03_Suh Lung SBRT Hyderabad Feb 2013 (Cancer CI 2013) John H. Suh

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PowerPoint Presentation:

Stereotactic Body Radiation Therapy for Non-small Cell Lung Cancer John H. Suh Professor and Chairman, Dept. of Radiation Oncology Taussig Cancer Institute Rose Ella Burkhardt Brain Tumor and Neuro-oncology Center

Conflicts of interest:

Conflicts of interest Abbott Oncology Consultant Varian Travel stipend

Outline:

Outline Define lung stereotactic body radiation therapy Review the historic outcomes with radiation therapy for early stage lung cancer Discuss the advantages of lung SBRT compared to surgery Highlight ongoing and completed prospective studies Review the toxicities associated with lung SBRT

Sample case of lung SBRT:

Sample case of lung SBRT 77 year old female with left upper lobe lung adenocarcinoma, T1aN0M0, stage IA; medically inoperable due to impaired PFTs Representative axial CT image at simulation Representative axial CT image one year post SRS

What is lung SBRT?:

What is lung SBRT? Form of high precision radiotherapy delivery (1-8 fx) Needs to account for tumor motion Needs to be accurate Needs to have reproducible setup prior to treatment Has good patient compliance Has good resource utilization Represents one of the significant advances in the curative therapy of lung cancer Also known as SABR (stereotactic ablative body radiotherapy)

PowerPoint Presentation:

Stereotactic Ablative Radiotherapy for Lung Cancer Treatment Planning Assessment of tumor motion Complex beam arrangement Advanced planning algorithms Treatment Delivery Large doses per fraction Monitoring of breathing Image-guided targeting Senan et al. 2012

SBRT can accomplish more than conventional XRT:

SBRT can accomplish more than conventional XRT Local Control Historic comparisons SBRT 54 Gy in 3 fx, 98% (local), 91% (lobe) ( RTOG 0236 ) EBRT 60-66 Gy / 30-33 fx, ~50% ( Qiao, Lung Cancer 2003 ) Beaumont experience (Lanni, Am J Clin Oncol 2011) SBRT (48-60 Gy in 4-5 fx, n=45) vs. EBRT (70 Gy/ 35 fx, n=41) 3y LC, 88% vs. 66% (p=0.10) Meta-analysis (Grutters, Radiother Oncol 2010) SBRT (n=895) vs. EBRT (n=1326) 2-year OS, 70% vs. 53% (p=<0.001) 2-year DFS, 83.4% vs. 67.4% (p=0.006)

Cleveland Clinic Lung SBRT Program:

Cleveland Clinic Lung SBRT Program Nearly 1000 patients with Stage I NSCLC have been treated since 2003. Peripheral Tumors (typically non-coplanar arcs): 60 Gy in 3 fractions (8-14 days) 30-34 Gy in a single fraction 50 Gy in 5 fractions (5 consecutive days) 48 Gy in 4 fractions (4 consecutive days) Central Tumors (typically IMRT): 50 Gy in 5 fractions (5 consecutive days) 48 Gy in 4 fractions (4 consecutive days) 60 Gy in 8 fractions (10 days) 50 Gy in 10 fractions (10 of 12 days)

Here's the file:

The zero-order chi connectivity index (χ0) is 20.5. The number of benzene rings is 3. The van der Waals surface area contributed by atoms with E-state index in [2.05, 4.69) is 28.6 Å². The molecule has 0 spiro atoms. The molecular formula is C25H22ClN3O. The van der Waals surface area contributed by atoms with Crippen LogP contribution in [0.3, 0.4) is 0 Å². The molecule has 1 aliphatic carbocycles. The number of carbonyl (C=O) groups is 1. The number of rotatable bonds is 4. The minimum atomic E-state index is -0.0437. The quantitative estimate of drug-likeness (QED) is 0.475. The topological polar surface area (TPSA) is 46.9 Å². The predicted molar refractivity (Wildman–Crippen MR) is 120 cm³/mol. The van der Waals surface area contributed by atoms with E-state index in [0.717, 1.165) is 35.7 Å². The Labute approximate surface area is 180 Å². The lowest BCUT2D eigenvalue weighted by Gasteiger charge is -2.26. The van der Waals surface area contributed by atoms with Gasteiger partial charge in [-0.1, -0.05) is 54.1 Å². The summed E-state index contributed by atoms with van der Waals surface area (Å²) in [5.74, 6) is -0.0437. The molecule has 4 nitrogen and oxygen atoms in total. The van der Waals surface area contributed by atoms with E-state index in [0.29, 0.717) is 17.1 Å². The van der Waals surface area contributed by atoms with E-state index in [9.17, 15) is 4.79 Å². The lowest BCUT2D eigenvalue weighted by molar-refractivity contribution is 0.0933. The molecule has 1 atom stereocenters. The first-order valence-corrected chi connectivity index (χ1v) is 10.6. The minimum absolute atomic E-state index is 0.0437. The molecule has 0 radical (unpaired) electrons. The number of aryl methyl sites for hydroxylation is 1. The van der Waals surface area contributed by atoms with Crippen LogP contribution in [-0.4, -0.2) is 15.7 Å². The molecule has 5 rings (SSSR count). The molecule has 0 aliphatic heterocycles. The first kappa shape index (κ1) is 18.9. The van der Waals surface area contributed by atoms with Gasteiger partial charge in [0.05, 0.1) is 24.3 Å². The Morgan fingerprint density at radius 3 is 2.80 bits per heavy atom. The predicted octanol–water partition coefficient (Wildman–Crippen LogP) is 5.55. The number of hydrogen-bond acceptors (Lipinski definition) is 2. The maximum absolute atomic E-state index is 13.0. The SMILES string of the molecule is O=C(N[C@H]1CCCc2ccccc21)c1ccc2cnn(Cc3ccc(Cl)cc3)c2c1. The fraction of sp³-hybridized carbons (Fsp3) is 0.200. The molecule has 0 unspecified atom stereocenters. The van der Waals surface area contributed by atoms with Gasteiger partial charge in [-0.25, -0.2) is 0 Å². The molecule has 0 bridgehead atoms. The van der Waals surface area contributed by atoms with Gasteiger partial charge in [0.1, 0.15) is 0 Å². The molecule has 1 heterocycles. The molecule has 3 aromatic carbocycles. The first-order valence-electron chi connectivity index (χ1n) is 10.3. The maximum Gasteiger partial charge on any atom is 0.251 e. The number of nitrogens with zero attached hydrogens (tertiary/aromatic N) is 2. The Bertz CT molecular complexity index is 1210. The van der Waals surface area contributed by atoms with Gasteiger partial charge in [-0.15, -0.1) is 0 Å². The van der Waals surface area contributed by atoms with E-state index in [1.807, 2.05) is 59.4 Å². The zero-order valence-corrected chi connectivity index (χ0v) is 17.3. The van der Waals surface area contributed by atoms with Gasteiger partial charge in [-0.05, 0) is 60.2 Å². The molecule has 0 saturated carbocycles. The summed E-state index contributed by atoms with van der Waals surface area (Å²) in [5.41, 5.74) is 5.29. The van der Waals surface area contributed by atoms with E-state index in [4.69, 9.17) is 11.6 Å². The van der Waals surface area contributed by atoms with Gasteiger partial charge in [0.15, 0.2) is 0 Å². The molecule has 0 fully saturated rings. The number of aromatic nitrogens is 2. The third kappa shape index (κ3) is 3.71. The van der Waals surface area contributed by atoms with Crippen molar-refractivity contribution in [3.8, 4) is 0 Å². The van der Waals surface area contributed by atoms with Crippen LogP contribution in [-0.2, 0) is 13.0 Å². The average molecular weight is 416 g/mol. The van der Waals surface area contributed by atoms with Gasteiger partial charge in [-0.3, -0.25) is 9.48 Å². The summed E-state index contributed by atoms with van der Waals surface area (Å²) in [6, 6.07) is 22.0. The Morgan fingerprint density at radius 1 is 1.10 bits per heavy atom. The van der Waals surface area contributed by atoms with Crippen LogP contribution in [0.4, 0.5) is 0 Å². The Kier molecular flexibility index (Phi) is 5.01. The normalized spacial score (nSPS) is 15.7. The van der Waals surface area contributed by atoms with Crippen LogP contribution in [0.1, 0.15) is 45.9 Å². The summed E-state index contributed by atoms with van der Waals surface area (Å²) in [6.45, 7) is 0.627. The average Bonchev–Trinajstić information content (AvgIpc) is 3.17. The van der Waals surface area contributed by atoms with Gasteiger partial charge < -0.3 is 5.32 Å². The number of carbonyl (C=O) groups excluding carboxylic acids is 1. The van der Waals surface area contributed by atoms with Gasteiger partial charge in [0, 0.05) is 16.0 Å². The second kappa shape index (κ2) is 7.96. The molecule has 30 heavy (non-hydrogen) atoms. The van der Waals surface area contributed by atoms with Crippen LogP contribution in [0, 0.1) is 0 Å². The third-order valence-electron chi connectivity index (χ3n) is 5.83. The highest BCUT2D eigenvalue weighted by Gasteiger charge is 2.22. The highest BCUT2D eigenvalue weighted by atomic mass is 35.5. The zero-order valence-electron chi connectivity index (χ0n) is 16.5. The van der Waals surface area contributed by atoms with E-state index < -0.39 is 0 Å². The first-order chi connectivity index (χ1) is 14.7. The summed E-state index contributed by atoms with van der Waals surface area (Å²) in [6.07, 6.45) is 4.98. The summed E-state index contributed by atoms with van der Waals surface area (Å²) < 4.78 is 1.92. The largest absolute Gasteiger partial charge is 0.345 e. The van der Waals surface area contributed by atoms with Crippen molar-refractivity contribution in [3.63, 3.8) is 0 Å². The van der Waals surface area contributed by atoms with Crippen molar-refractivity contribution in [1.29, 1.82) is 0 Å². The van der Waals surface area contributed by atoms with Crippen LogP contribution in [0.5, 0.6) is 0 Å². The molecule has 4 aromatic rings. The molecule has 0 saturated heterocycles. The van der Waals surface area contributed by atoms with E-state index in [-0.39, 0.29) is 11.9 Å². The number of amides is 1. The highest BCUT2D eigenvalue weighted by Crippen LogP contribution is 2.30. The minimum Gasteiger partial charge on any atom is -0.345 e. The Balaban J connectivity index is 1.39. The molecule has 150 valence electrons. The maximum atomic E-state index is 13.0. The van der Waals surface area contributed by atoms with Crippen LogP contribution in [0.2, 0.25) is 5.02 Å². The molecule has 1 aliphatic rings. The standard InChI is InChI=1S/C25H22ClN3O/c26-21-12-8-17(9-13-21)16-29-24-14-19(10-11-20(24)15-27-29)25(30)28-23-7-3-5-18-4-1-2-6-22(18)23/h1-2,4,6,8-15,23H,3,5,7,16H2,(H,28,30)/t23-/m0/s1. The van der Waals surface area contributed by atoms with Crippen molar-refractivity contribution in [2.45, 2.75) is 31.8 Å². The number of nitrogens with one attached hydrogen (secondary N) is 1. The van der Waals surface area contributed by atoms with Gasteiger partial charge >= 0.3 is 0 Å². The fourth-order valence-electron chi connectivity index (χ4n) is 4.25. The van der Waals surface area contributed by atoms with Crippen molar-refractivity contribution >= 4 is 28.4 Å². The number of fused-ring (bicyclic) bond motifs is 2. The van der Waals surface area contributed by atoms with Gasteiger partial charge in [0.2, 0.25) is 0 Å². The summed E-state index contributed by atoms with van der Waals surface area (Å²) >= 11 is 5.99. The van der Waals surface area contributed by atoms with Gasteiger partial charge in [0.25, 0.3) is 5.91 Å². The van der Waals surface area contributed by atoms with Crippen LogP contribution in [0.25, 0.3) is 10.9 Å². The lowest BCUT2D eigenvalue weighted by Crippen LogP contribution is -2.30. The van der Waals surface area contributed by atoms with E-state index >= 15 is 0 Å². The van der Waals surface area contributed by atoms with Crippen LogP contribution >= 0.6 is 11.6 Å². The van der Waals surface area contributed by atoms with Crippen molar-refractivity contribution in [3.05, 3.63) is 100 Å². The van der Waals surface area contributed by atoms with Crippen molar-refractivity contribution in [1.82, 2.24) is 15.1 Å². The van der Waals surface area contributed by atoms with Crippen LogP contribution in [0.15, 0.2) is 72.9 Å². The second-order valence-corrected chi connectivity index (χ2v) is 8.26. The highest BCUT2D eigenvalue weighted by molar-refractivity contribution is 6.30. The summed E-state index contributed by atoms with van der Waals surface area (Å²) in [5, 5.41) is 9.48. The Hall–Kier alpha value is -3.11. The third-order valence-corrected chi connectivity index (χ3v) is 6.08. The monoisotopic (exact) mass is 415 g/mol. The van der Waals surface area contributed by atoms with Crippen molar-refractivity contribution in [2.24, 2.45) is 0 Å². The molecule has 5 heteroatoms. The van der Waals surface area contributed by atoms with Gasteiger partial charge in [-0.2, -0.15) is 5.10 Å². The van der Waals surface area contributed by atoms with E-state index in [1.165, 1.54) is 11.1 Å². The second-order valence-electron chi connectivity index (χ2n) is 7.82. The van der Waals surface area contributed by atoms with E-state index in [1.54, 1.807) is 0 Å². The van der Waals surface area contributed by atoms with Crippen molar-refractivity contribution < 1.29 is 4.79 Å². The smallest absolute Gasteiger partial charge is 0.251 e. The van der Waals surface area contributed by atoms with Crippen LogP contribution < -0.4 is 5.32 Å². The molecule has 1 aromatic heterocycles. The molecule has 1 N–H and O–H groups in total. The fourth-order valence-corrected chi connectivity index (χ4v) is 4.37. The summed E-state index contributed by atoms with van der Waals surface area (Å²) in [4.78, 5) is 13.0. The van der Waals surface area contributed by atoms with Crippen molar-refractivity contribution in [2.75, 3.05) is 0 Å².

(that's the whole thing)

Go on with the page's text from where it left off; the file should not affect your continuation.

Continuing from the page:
PowerPoint Presentation:

Stephans et al. l SBRT for Central Lung Tumors l 10/4/11 l 9

Stereotactic Radiation for Stage I NSCLC:

Stereotactic Radiation for Stage I NSCLC Lung SBRT is gaining a track record of efficacy, now reaching the intermediate term, in more robust patients. Japanese data with 10 year survivors Long term IU and VUmc data Multi-institutional RTOG 0236 data Many single institutional series Japanese, VUmc data for operable patients Need larger, cooperative databases Intermodality data, better matching

Peripheral Tumors:

Peripheral Tumors Dealing primarily with “parallel” tissues, therefore there may be no point dose limit (if really only parallel). Where does the dose-response curve plateau? Wulf et al., Radiother Oncol. 2005 Peripheral Tumors

Medically Inoperable: Peripheral Tumors:

Medically Inoperable: Peripheral Tumors

PowerPoint Presentation:

55 evaluable patients, 34 month med follow-up. Only 1 local failure (3-year LC 97.6%) 3 same-lobe failures (3-year lobar control 90.6%) 2 nodal failures (3-year loco-regional control 87.2%) 11 distant failures (3-year distant failure rate 22.1%) Timmerman R, et al. JAMA 303:1070-1076, 2010

Peripheral Tumors: The “Right” Dose:

CCF early retrospective data (Stephans et al., JTO 2009) Peripheral Tumors: The “Right” Dose Wash U, Olsen et al., IJROBP 2011 Wulf et al., Radiother Oncol. 2005

Randomized Phase II Study Comparing Two SBRT Schedules for Medically Inoperable Patients with Stage I Peripheral NSCLC RTOG 0915 :

Randomized Phase II Study Comparing Two SBRT Schedules for Medically Inoperable Patients with Stage I Peripheral NSCLC RTOG 0915 Primary endpoint: rate of 1-year grade 3 or higher AE Secondary endpoint: 1-year tumor control 1-year OS and DFS PET SUV changes PFT test 34 Gy/1 fraction 48 Gy/ 4 fractions R A N D T1, T2 (< 5 cm) Clinically node negative by PET Peripherally located Stratify T stage Zubrod

Central Tumors:

Central Tumors JTO, Dec 2011 3 year local control 92%

Central Tumors:

Central Tumors Now dealing with both parallel (target, normal lung), and some serial tissue (trachea, bronchial tree, esophagus), as well as imperfectly categorized heart/great vessels. Can we reach plateau without concerns of unreasonable normal tissue toxicity? (yes) Wulf et al., Radiother Oncol. 2005 Central Tumors